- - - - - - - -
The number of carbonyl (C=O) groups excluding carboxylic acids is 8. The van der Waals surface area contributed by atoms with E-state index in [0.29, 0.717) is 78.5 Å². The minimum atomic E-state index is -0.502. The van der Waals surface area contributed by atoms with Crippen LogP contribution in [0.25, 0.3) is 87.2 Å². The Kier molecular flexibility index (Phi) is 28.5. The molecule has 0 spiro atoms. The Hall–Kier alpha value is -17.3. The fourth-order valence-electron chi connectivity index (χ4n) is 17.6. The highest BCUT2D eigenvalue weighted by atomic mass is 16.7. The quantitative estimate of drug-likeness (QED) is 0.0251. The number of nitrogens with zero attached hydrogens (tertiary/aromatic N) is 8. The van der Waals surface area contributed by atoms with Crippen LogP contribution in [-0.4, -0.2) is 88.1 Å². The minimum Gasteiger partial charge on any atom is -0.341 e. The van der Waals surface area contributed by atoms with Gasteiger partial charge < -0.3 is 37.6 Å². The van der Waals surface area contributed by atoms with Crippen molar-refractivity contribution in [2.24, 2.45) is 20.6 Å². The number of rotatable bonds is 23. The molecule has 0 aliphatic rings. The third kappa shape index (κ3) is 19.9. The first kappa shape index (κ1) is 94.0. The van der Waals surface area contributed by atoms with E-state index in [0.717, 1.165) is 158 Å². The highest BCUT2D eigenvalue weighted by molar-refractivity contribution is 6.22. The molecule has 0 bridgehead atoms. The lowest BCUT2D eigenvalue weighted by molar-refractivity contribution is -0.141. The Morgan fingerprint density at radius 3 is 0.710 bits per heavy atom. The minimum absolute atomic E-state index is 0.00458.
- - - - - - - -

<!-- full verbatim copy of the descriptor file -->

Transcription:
The number of carbonyl (C=O) groups excluding carboxylic acids is 8. The van der Waals surface area contributed by atoms with E-state index in [0.29, 0.717) is 78.5 Å². The minimum atomic E-state index is -0.502. The van der Waals surface area contributed by atoms with Crippen LogP contribution in [0.25, 0.3) is 87.2 Å². The Kier molecular flexibility index (Phi) is 28.5. The molecule has 0 spiro atoms. The Hall–Kier alpha value is -17.3. The fourth-order valence-electron chi connectivity index (χ4n) is 17.6. The highest BCUT2D eigenvalue weighted by atomic mass is 16.7. The quantitative estimate of drug-likeness (QED) is 0.0251. The number of nitrogens with zero attached hydrogens (tertiary/aromatic N) is 8. The van der Waals surface area contributed by atoms with Crippen LogP contribution in [-0.4, -0.2) is 88.1 Å². The minimum Gasteiger partial charge on any atom is -0.341 e. The van der Waals surface area contributed by atoms with Gasteiger partial charge < -0.3 is 37.6 Å². The van der Waals surface area contributed by atoms with Crippen molar-refractivity contribution in [2.24, 2.45) is 20.6 Å². The number of rotatable bonds is 23. The molecule has 0 aliphatic rings. The third kappa shape index (κ3) is 19.9. The first kappa shape index (κ1) is 94.0. The van der Waals surface area contributed by atoms with E-state index in [0.717, 1.165) is 158 Å². The highest BCUT2D eigenvalue weighted by molar-refractivity contribution is 6.22. The molecule has 0 bridgehead atoms. The lowest BCUT2D eigenvalue weighted by molar-refractivity contribution is -0.141. The Morgan fingerprint density at radius 3 is 0.710 bits per heavy atom. The minimum absolute atomic E-state index is 0.00458.